FOURIER ANALYSIS ERIK LØW AND RAGNAR WINTHER. The best approimation onto trigonometric polynomials Before we start the discussion of Fourier series we will review some basic results on inner product spaces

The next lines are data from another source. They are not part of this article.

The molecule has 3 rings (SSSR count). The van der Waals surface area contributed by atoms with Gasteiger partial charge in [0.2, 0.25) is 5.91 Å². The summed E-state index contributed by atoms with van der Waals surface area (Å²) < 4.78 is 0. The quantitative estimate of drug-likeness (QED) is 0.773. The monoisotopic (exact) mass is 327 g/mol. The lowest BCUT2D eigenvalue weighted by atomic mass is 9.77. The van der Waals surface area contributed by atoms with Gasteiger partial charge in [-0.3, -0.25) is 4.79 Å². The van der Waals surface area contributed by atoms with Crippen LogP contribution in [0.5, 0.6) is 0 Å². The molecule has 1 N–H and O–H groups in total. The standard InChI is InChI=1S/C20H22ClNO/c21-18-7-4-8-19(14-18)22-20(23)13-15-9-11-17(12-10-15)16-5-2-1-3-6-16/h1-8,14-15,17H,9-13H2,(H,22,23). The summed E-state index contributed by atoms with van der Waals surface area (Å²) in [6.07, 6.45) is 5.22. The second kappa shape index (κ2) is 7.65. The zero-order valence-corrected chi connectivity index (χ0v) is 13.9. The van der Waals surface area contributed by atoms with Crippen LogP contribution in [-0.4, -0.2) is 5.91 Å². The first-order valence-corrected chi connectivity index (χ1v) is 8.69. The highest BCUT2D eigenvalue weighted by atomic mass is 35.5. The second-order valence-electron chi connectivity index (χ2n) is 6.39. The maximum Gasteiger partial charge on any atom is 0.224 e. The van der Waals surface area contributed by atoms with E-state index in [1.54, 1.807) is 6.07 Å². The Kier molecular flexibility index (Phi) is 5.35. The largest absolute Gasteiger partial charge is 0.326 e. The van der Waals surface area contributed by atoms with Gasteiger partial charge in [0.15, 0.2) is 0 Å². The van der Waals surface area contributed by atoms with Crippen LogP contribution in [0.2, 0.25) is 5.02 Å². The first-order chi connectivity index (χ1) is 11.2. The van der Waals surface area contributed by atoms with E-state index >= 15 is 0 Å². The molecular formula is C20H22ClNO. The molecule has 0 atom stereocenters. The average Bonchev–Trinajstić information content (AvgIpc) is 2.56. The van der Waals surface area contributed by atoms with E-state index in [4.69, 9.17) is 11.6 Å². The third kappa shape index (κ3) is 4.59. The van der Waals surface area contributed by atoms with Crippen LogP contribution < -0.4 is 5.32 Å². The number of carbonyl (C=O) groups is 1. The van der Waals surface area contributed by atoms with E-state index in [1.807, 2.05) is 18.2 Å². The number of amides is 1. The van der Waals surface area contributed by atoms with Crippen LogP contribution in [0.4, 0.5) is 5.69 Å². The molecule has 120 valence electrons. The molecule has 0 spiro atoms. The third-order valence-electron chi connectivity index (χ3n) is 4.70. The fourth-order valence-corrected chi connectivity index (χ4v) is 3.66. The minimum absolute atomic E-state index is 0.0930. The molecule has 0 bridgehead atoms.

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FOURIER ANALYSIS ERIK LØW AND RAGNAR WINTHER. The best approimation onto trigonometric polynomials Before we start the discussion of Fourier series we will review some basic results on inner product spaces and orthogonal projections mostly presented in Section 4.6 of []... Inner product spaces. Let V be an inner product space. As usual we let u, v denote the inner product of u and v. The corresponding norm is given by v = v, v. A basic relation between the inner product and the norm in an inner product space is the Cauchy Scwarz inequality. It simply states that the absolute value of the inner product of u and v is bounded by the product of the corresponding norms, i.e. (.) u, v u v. An outline of a proof of this fundamental inequality, when V = R n and is the standard Eucledian norm, is given in Eercise 4 of Section.7 of []. We will give a proof in the general case at the end of this section. Let W be an n dimensional subspace of V and let P : V W be the corresponding projection operator, i.e. if v V then w = Pv W is the element in W which is closest to v. In other words, v w v w for all w W. It follows from Theorem of Chapter 4 of [] that w is characterized by the conditions (.) v Pv, w = v w, w = for all w W. In other words, the error v Pv is orthogonal to all elements in W. It is a consequence of the characterization (.) and Cauchy Schwarz inequality (.) that the norm of Pv is bounded by the norm of v, i.e. (.3) Pv v for all v V. To see this simply take w = w in (.) to obtain w = w, w = v, w v w, Notes written for for Mat B, Fall, Preliminary version. or w v. Hence, since Pv = w, we established the bound (.3). Let {u, u,...,u n } be an orthogonal basis of the subspace W. Such an orthogonal basis can be used to give an eplicit representation of the projection Pv of v. It follows from Theorem 3 of Chapter 4 of [] that Pv is given by (.4) Pv = j= c j u j where the coefficients c j = v, u j u j. From the orthogonal basis we can also derive an epression for the norm of Pv. In fact, we have (.5) Pv = c j u j. j= This follows more or less directly from the orthogonality property of the basis {u, u,..., u n }. We have Pv = Pv, Pv = c j u j, = = j= j= c k u k c j c k u j, u k c j u j. j= The situation just described is very general. Some more concrete eamples using orthogonal basises to compute projections are given Section 4.6 of []. Fourier analysis is another very important eample which fits into the general framework described above, where V is a space of functions and W is a space of trigonometric polynomials. The Fourier series correspons to orthogonal projections of a given function onto the trigonometric polynomials, and the basic formulas of Fourier series can be derived as special eamples of general discussion given above. Proof of Cauchy Schwarz inequality (.). If v = we have zero on both sides of (.). Hence, (.) holds in this case. Therefore, we can assume that v in the rest of the proof. For all t R we have u tv. However, u tv = u tv, u tv = u, u t u, v t v, u + t vv, v = u t u, v + t v. Taking t = u, v / v we therefor obtain u tv = u u, v v or u, v u v. By taking square roots we obtain (.)... Fourier series. A trigonometric polynomial of order m is a function of t of the form p(t) = a + (a k cos kt + b k sin kt), where the coefficients a, a,...,a m, b,...,b m are real numbers. Hence, trigonometric polynomials of order zero are simply all constant functions, while first order trigonometric polynomials are functions of the form p(t) = a + a cost + b sin t. A function f(t) is called periodic with period T if f(t) = f(t + T) for all t. Such a function is uniquely determined by its values in the interval [ T/, T/] or any other interval of length T. The trigonometric polynomials are periodic with period π. Hence we can regard them as elements of the space C[, π]. The space of trigonometric polynomials of order m will be denoted by T m. More precisely, T m = {p C[, π] : p(t) = a + (a k cos kt+b k sin kt), a k, b k R} C[, π] is equipped with a natural inner product The norm is then given by f, g = f = ( f(t)g(t)dt f (t)dt) / We call this the L -norm of f on [, π]. Any periodic function can be regarded as a π-periodic function by a simple change of variable. Hence everything that follows can be applied to general periodic functions. 3 It is easy to see that the constant function, together with the functions sin(kt) and cos(kt), k m constitute an orthogonal basis for T m. To prove this, it is sufficient to prove that for all integers j, k the following identities hold: sin(jt) sin(kt) dt = j k, cos(jt) cos(kt) dt = j k, cos(jt) sin(kt) dt =. Notice that setting j = the cos(jt) factor becomes the constant. To prove the first identity, we use the trigonometric formula sin(u) sin(v) = (cos(u v) cos(u + v)). From this identity we obtain for j k, using the fact that sin(lπ) = for all integers l, that sin(jt) sin(kt) dt = (cos((j k)t) cos(j + k)t) dt = (j k) sin((j k)t) (j + k) sin((j + k)t) π =. The two other equalities follow in a similar fashion. Note that we can also compute the norm of these functions using the same equation. Clearly the norm of the constant function is (π) /. Setting j = k in the integrals above yields sin (kt) dt = ( cos(kt) dt = t 4k sin(kt) π = π. (This also follows easily from the fact that sin t + cos t =, hence both of these functions have average value / over a whole period.) Hence the norm of sin(kt) and cos(kt) equals π /. The projection of a function f C[, π] onto T m is the best approimation in L -norm of f by a trigonometric polynomial of degree m and is denoted by S m (t). Notice that S m depends on the function f, although this is suppressed in the notation. By (.4) the coefficients 4 are given by the formulae a = π a k = π b k = π f(t) dt f(t) coskt dt f(t) sin kt dt A central question in Fourier analysis is whether or not the approimations S m (t) converge to f(t),i.e. if formula f(t) = a + (a k coskt + b k sin kt) holds. The series on the right is called the Fourier series of f, whether it converges to f or Figure we see the graphs of f(t) = t and S m (t) for m =, 3, 5, Figure. Fourier approimations to f(t) = t There are three things to observe from these curves. First, the functions S m (t) do get closer to f(t) as m incresases, at least in a somewhat smaller interval. Second, at the endpoints it is not possible for S m to converge to f, since S m is π-periodic and hence has the same values at these enpoints. In this case the value is. Finally, close to the endpoints there are blips which do not approach zero, although they do get closer to the endpoints. This is called the Gibbs phenomenon 5 and again is related to the fact that f does not have the same values at the endpoints. We do not investigate this phenomenon further. In Figure we see the corresponding curves for f(t) = t. This function has the same values at the endpoints. Notice that the blips have dissappeared and the convergence is faster, but it is still somewhat slower at the endpoints Figure. Fourier approimations to f(t) = t.3. Eercises..Determine the Fourier coefficients of f(t) = e t. a) A function f is called even if f( t) = f(t) for all t and odd if f( t) = f(t). Which polynomials are even or odd? b)if f C[, π] is even, prove that b k = for all k . If f is odd, prove that a k = for all k. c)prove that any f may be written as a sum of an even and an odd function. (Hint : Let f e (t) = (f(t) + f( t))/ and f o (t) = (f(t) f( t))/. d)determine the Fourier coefficients of sinht and cosht. 3.a) If p is an odd polynomial, prove that p(t)sin(kt) dt = () k+ k p(π) p (t)sin(kt) dt k b) If p is an even polynomial, prove that p(t)cos(kt) dt = () k (π) p (t)cos(kt) dt k p k 6 c) Find the Fourier coefficients of f(t) = t 3 + t. 4.The curves in the figures above were made by using the Matlab toolbo fourgraph. Download fourgraph from (for instance by writing fourgraph in the search bo). Reproduce the curves above and try some other functions, for instance e t or t 3 + t.. Trigonometric polynomials.. The comple eponential function. The real eponential function e can be etended to comple values of the argument. Let z = s + it be a comple number. If the comple eponential function satisfies the usual product rule, we must have e z = e s+it = e s e it Hence we must define the comple function f(t) = e it. If f satisfies the usual chain rule for differentiation of the eponential function, we must have f (t) = ie it = if(t). Hence, if g(t) and h(t) denote the real and imaginary parts of f(t), i.e. f(t) = g(t) + ih(t), we get and we must have which gives g (t) + ih (t) = i(g(t) + ih(t)) h (t) = g(t) g (t) = h(t) g (t) = h (t) = g(t) h (t) = g (t) = h(t) Since we also must have f() =, this gives g() = and h() =. The solutions to these equations are g(t) = cos t and h(t) = sin t.hence we must have e it = cost + i sin t. We therefore define the comple eponential function e z by (.) e s+it = e s (cost + i sin t) The comple number e it = cost + i sin t is located on the unit circle in the comple plane at the angle t with the real ais. It follows that the comple number w = e s+it in the point in the comple plane whose length is e s and angle is t. It follows from (.) that the comple eponential function satisfies the usual addition rule for the eponent: e z e z = e z +z From this we obtain the famous DeMoivre s formula: (.) cosnt + i sin nt = (cost + i sin t) n since both sides equal e int = (e it ) n. This formula contains the formulas for cosnt and sin nt as functions of cost and sin t and is the most 7 efficient way of epressing these formulas. It is also the easiest to remember. If f is a real or comple function defined on the unit circle in the comple plane, then f(e it ), as a function of t, is π-periodic. Conversely, given any function f of t that is π-periodic, we may think of f as being defined on the unit circle. In this way we identify π-periodic functions with functions defined on the unit circle in the comple plane. Also, if f is a function defined on [, π), then f etends uniquely to a π-periodic function on the whole real line. This is actually true for any function defined on a (half-open) interval of length π... Comple representation of trigonometric polynomials. In this section we shall write a trigonometric polynomial p T m in the form p(t) = a + (a k coskt + b k sin kt). Notice the factor in front of a. Hence if p(t) = 4 + cost + sin t, then a = 8, a = and b =. This convention will make formulas simpler later.( Notice also that if p is the projection of some π periodic function f onto T m, then all the a k -coefficients are given by the formula a k = π f(t) coskt dt, also for k =.) By convention, we also set π b =. For any comple number z = + iy, the real and imaginary parts are given by Rz = (z + z) Iz = (z z) i Applying this to z = e ikt, we see that (.3) coskt = (eikt + e ikt ), sin kt = i (eikt e ikt ) so p(t) = a + = a + = a + Hence if we define (a k coskt + b k sin kt) a k(e ikt + e ikt ) + i b k(e ikt e ikt ) (a k ib k )e ikt + (a k + ib k )e ikt (.4) c k = (a k ib k ), c k = (a k + ib k ) 8 we see that we can write this as (.5) p(t) = k= m c k e ikt. The constants satisfy c k = c k. This will be called the comple representation of the trigonometric polynomial p(t) Conversely, any function of the form (.5) is a real trigonometric polynomial, provided the constants satisfy c k = c k. The coefficients are then given by a k = c k + c k b k = i(c k c k ) On the unit circle z = e it, hence if we consider p as a function on the unit circle, we have (.6) p(z) = c k z k k= m This shows the connection between real trigonometric polynomials and comple polynomials (if we admit negative powers in a polynomial). By P m+ we denote the set of comple functions of the form m k= m c kz k. We have shown that T m is naturally isomorphic to the real subspace of P m+ defined by the equations c k = c k for k =,,.., m.if we had allowed comple values for the coefficients a k, b k in T m, i.e. considered the comple vector space CT m of comple trigonometric polynomials, the argument above shows that CT m and P m+ are isomorphic as comple vector spaces. Finally, if S m (t) is the projection of a function f onto T m, then the coefficients of the comple representation of S m (t) are given by the one formula (.7) c k = f(t)e ikt dt π These coefficients are called the comple Fourier coefficients of f..3. Sampling of functions in T m. The vector space T m is a real vector space of dimension m +. It is therefore reasonable to epect that a trigonometric polynomial p T m is uniquely determined by its values at m + points. We shall see that this is the case if we divide the interval [, π] into m + equally long pieces, i.e. consider the points π t j = j, j =,,, m m + Furthermore, we shall determine the precise relationship between the coefficients a, a,, a m, b,, b m and the sampled values v j = p(t j ), j =,,, m. 9 To do this, we consider the evaluation map L : T m R m+ defined by L(p) = v where the components of v are defined by evaluating p at t j, i.e. v j = p(t j ). The colums of the matri A of L with respect to the basis {, coskt, sin kt} of T m and the standard basis of R m+ are given by: u = L() =. [ π u k = L(coskt) = coskj m + [ π v k = L(sin kt) = sin kj m + ], j =,,, m ], j =,,, m for k =,,, m. We shall prove that the vectors u,, u m, v,, v m are orthogonal, hence form an orthogonal basis for R m+. To prove this, we shall need the following formula: (.8) N cosjα = j= N R(e ijα ) = R j= N j= (e iα ) j = R( ei(n+)α e iα ) where we have used the formula for the sum of a (finite) geometric series. Similarly, we also have (.9) N j= sin jα = I( ei(n+)α e iα ) We shall prove that the vectors v,, v m are orthogonal. The argument for the u-vectors is similar and also that the u s and v s are mutually orthogonal. Therefore let k and k be two indices. The usual trig formula for the product of two sines then gives v k, v k = = j= π sin kj m + sin π j k m + j= cosj π(k k ) m + Setting N = m and α = π(k+k ) m+ we have j= e i(n+)α = e iπ(k+k ) = cos j π(k + k ) m + , hence the second sum is zero by (.8). Also, the first sum is zero for k k and equal to m+ for k = k. This show that the vectors all are orthogonal and the norms are given by u = m +, u k = v k = m + Hence A is an ortogonal matri whose inverse is given by A = m + ut u T. u T m v T. In other words, if p is a trigonometric polynomial whose values v j = p(t j ) are given by v = [v j ], then the coefficients of p are given by v T m a = m + u, v, a k = m + u k, v, k m, b k = m + v k, v, k m.4. Signal processing. The terms in a trigonometric polynomial have different frequencies. In figure the top curve is sin t and the middle curve is sin 5t. We see that the middle curve oscillates five times as fast as the top curve, i.e. the frequency is five times higher. So the constant k that appears in the terms sin kt and cos kt measures the frequency of the oscillation. If we draw the graph of a trigonometric polynomial p(t), then we call the curve the time representation of p, or the representation of p in the time domain. The bottom curve is p(t) = sin t.5 sin t+sin 5t. This curve therefore is the representation of p in the time domain. A trigonometric polynomial, however, is defined by p(t) = a + (a k cos kt + b k sin kt). We call this the representation of p in the frequency domain because this representation eplicitly states how much (specified by the constants a k and b k ) p contains of oscillations with frequency k. In the bottom curve, p contains the frequencies, and 5, or more eplicitly, b =, b =.5 and b 5 =, while all the other a s and b s are. sin() sin(5 ) sin().5 sin( )+sin(5 ) Figure 3. Time representations of trigonometric polynomials We saw in the previous paragraph that p also was caracterized by its values at regularly spaced points. We may think of this as a discrete time representation of p. If the points are chosen very close (i.e. m is chosen big), then these points will trace out the graph. We also saw that one could pass from the frequency representation to the time representation and back. This is the central theme of Fourier analysis; that functions may be described either in the time domain (through its graph) or in the frequency domain, by breaking the function down into its frequency components (i.e. components of different frequencies). It follows from the orthogonality of the basis {, coskt, sin kt} that the projection of T m onto T n for some n m simply consists of omitting the highest frequencies, i.e. P(a + a k coskt + b k sin kt) = a + a k coskt + b k sin kt So, the best (L ) approimation of a trigonometric polynomial of degree m by a trigonometric polynomial of degree n is simply the degree n part of the trigonometric polynomial..5. Convolution in T m. If f and g are π-periodic functions, we define the convolution of f and g by f g(t) = π f(s)g(t s) ds It follows that we can actually perform the inegration over any interval of length π and that f g also is π-periodic and f g = g f. The functions can be real or comple. If f, g T m, the convolution is most easily described using the comple Fourier representation. Therefore, assume that f(t) = e ikt and g(t) = e ik t. Then f g(t) = π = π e iks e ik (t s) ds e ik t e i(k k )s ds = π t π eik e i(k k )s ds = { if k k e ikt if k = k Hence, if f = m k= m c ke ikt and f = m k= m c k eikt, then f g(t) = c k c ke ikt k= m Hence the comple Fourier coefficients of the convolution of f and g equal the product of the Fourier coefficients of f and g. In other words, convolution in the time domain corresponds to pointwise products in the frequency domain. If we project a trigonometric polynomial p T m to T n, then we simply omit the terms of degree greater than n, i.e. we multiply the coefficients c k by for k n and by for k n. By the discussion above, this means that we convolve p with the function (.) D n (t) = e ikt k= n 3 which is called the Dirichlet kernel (of degree n). This is a finite geometric series, whose sum is D n (t) = e intei(n+)t e it = ei(n+)t e int e it = ei(n+ )t e i(n+ )t e i t e i t = sin(n + )t sin t by (.3).In Figure we see the Dirichlet kernel for n =, 3, 5,. sin(.5 )/sin(.5 ) sin(3.5 )/sin(.5 ) sin(5.5 )/sin(.5 ) sin(.5 )/sin(.5 ) Figure 4. Dirichlet kernel for n =, 3, 5, Notice that the peaks are higher and higher. We have D n(t)dt = π for all n. From the figures above, we see that as n increases D n (t) more and more concentrates a mass (i.e. integral) of π at the origin. 4 If f is a π-periodic function, we have S m (t) = c k e ikt = k= m ( π k= m = π = π = f D m (t) f(s)( f(s)e iks ds)e ikt k= m e ik(t s) ) ds f(s)d m (t s) ds We shall see later that if f is differentiable, this converges to f. This is easily understood from the fact that for large m, D π m(t s) concentrates a mass of at s=t..6. Eercises..Show that the comple Fourier coefficients of an even/odd function are real/pure imaginary. Use eercise 3c) in Chapter to find the comple Fourier coefficients of f(t) = t 3 + t a)for m =, determine the 33 matri A of the evaluation map L : T R 3 described in this chapter. b) Determine p T such that p() = p( 4π) = and 3 p(π) = 4. 3 c)using MATLAB, compute the 55 matri A for L : T R 5. Use this to find a trigonometric polynomial p T such that p() = p( 6π) = 5 and p( π) = 5 p(4π) = 5 p(8π ) =. (Plot your curve to check the result, 5 for instance using fourgraph). 3. Let f be the π-periodic function whose values in [, π) is given by f(t) = t. a)determine f f and draw the graph. (Requires some work!) b)determine the comple Fourier coefficients of f. c)determine S m S m for m = and and draw the graph. 4.(Parseval s identity. Move to Chapter net year!) If p(t) = a + m (a k cos kt + b k sin kt), show that π p(t) dt = a π + (a k + b k ) 5.Using fourgraph, plot the projection of f(t) = t 6 3t t onto T, T, T 3, T 5, T. 5 3. Orthogonal